I haven't made this exact recipe, but a variation of it from Prevention Magazine. It's not a quick dish, but it is so incredibly delicious and totally worth the time and effort if you like tangy flavors. A few handfuls of chopped italian parsley will add a lot to the dish. I stretch the liquid by adding a can of chicken broth and extra lemon juice and spices...it makes more delicious juice to soak into some brown rice. Sometimes I use limes instead. Don't worry about overdoing it with the onions, as they cook down considerably and end up nice and mild. This is one of my top favorite recipes.
The picture used in this article is a picture of ceebu jen.
Looks like a pretty legit recipe from my experience (more than 2 years living in The Gambia and visiting Senegal regularly). However, I will agree with Cocktailhour that the photo is not Yassa! Further, it is not called Zaame (at least by any of the major ethnic groups of Senegambia) but rather Bennechin, which means "one pot meal" in Wolof. This word has largely carried over to the other languages (it's Bennakinno in Mandinka, possibly a fusion between kinno, or cooked rice in Mandinka, and the Wolof Bennachin). Anyway, try this recipe but don't expect the results to look like the photo!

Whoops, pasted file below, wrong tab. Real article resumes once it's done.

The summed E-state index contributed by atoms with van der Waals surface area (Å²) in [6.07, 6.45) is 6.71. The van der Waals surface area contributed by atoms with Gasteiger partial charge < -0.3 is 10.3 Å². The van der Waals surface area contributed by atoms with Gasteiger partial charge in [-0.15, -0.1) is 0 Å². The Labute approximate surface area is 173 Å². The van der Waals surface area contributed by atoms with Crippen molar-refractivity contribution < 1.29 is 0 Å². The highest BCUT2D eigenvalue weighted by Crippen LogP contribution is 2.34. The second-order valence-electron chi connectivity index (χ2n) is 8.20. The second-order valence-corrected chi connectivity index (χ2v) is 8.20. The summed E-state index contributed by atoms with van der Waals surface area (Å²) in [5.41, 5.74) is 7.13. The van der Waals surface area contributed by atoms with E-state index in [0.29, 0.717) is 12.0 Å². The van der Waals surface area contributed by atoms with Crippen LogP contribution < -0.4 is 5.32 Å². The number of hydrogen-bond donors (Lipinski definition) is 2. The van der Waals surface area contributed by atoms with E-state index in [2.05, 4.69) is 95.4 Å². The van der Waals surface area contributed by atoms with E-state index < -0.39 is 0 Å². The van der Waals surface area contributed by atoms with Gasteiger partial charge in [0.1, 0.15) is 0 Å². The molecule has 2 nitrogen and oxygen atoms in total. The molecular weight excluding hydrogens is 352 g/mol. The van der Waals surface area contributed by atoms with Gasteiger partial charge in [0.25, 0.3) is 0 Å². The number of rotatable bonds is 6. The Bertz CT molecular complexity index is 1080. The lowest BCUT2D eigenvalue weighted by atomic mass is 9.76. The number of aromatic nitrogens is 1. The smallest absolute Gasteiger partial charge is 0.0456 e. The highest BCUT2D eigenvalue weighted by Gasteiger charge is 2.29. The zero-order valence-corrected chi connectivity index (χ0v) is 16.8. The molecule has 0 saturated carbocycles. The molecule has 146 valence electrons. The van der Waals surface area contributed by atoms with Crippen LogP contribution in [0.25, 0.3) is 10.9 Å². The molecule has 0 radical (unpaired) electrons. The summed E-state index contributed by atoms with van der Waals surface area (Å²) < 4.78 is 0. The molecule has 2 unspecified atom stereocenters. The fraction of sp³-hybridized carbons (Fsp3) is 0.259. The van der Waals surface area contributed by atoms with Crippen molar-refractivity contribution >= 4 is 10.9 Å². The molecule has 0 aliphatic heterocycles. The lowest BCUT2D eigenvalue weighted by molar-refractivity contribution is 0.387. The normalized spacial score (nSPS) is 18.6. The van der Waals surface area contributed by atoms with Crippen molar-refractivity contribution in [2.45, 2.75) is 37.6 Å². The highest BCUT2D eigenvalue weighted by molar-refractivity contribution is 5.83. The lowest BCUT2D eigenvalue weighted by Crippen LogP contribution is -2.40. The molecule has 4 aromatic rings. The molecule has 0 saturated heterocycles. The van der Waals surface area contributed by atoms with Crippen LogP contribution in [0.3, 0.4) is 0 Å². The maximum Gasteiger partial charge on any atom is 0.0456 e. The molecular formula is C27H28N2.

Good recipe but I would add some olives, chicken broth and never cook it with chicken fillet as it easily gets dry :)
Yassa is ridiculously flippin' delicious -- however, please note! <br/><br/>***The photo for this recipe IS NOT YASSA.*** <br/><br/>It's a different West African dish called zaame, which is also delicious, but not the sweet, tangy, saucy glory that is yassa. You should definitely make this recipe.
Nice one - it works well using vegetarian "chicken" pieces too.